LDK Solar (LDK) has been hammered in recent weeks, losing 11.57% to close Friday 5/19/2011 at 7.26. The company issued a press release that day announcing the postponement of a proposed offering of senior notes, citing recent market conditions.
"Despite the postponement of this bond offering, we still expect to generate sufficient operating cash flow to support our business plan," stated Xiaofeng Peng, Chairman and CEO of LDK Solar.
"We believe this action will enable our management team to remain focused on the day-to-day operations of our business."
The announcement is best understood in the context of the discussion of liquidity included in the company's most recent 20-F. The same language appeared in the prior year's filing, so the issue is not new.
We are operating with a significant working capital deficit; if we do not successfully execute our liquidity plan, we face the risk of not being able to continue as a going concern.
LDK's auditors, KPMG, did not include going concern issues in their unqualified opinion. The issue is conditional, the condition being that the company will need to successfully execute their liquidity plan. The postponement of a proposed offering is not an encouraging sign. Additionally, postponing the offering is going to result in considerable distractions for management, rather than improving focus. The point is, when liquidity problems become severe, management spends inordinate amounts of time chasing receivables, hand-holding creditors, and attempting to maintain confidence generally.
Taking a Loss
After reading the press release and going back over my original thinking on this situation, I elected to close my position, locking in a substantial loss. While I think solar has good long-term potential, and I believe LDK's operations are making good progress toward large-scale low-cost production, there are concerns about excess capacity in the solar industry, given that austerity has been pressuring government subsidies.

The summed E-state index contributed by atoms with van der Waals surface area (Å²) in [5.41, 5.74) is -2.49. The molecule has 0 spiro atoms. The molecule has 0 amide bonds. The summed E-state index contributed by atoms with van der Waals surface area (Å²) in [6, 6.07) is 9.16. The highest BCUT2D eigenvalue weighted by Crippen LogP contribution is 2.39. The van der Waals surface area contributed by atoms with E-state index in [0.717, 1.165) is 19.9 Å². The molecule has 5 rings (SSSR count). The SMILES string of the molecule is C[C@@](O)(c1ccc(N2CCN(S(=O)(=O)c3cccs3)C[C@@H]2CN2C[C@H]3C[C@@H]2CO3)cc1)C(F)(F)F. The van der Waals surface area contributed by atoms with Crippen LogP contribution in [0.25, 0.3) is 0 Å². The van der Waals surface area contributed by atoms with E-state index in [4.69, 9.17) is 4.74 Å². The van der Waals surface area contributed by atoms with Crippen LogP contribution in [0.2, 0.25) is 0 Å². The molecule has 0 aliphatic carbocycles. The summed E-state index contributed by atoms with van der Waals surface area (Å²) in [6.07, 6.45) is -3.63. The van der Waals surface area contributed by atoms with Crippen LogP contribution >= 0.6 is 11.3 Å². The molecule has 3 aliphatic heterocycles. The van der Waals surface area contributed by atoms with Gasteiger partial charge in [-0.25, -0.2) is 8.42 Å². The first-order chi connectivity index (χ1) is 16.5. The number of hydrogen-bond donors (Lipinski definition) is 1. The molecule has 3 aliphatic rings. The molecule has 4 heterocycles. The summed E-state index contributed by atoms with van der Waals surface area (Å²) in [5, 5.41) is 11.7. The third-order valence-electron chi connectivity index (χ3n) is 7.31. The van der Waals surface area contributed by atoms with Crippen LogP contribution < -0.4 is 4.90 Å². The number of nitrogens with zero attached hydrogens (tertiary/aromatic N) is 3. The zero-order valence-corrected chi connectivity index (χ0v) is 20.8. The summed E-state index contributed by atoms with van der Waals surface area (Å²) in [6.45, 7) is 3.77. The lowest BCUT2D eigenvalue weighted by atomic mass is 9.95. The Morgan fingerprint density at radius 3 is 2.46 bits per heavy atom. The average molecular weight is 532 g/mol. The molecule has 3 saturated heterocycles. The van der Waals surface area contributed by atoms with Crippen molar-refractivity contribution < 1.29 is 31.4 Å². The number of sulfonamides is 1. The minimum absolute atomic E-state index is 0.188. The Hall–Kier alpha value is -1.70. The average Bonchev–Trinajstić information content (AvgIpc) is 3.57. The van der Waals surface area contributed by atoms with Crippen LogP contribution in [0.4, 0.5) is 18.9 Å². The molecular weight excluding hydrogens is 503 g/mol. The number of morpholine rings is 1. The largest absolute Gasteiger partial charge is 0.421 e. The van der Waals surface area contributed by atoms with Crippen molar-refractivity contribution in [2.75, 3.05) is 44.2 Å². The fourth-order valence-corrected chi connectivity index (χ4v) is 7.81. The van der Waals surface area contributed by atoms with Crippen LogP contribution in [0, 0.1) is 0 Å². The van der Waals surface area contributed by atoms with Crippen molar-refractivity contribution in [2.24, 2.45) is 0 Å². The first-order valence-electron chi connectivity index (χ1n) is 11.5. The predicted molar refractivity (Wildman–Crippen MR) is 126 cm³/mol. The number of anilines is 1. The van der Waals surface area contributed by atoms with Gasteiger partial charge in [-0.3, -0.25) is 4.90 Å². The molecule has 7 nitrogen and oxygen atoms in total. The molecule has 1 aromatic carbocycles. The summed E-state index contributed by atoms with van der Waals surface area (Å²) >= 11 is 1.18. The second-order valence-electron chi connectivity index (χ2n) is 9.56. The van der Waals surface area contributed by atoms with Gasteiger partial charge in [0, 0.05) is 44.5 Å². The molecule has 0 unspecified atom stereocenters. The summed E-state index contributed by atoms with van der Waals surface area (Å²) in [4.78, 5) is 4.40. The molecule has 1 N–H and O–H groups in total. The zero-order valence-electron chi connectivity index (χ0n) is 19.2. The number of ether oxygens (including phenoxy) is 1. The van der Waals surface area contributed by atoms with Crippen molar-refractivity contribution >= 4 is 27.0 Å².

Also, my experience with liquidity situations has not been good. Even if there are good quality assets, and strong prospective cash flows, frequently those benefits are reaped by creditors, rather than by shareholders. The company's founder, Xiaofeng Peng, owns 49.7% of the shares and his interests are not necessarily aligned with those of other shareholders.
The company and Mr. Peng have in the past breached various loan covenants. Although they have secured waivers for known breaches through 12/31/2010, the company makes no assurances that there will not be additional instances.
Potential Sources of Funding
In September 2010 LDK announced an agreement of sorts with China Development Bank. From the press release:
LDK Solar Co., Ltd. ("LDK Solar") (NYSE: LDK), a leading manufacturer of multicrystalline solar wafers and PV products, today announced that it has entered into a strategic financing agreement with China Development Bank Corporation (CDB), a joint stock banking corporation wholly owned by the state of China. Under terms of the agreement, CDB will provide up to RMB 60 Billion (or approximately US$8.9 Billion) of credit facilities to LDK Solar over a five-year period. The financings will support LDK Solar's long-term growth initiatives and corporate development plans. Terms of the individual credit facilities and lending agreements will be subject to CDB's internal risk management requirements and operational regulations.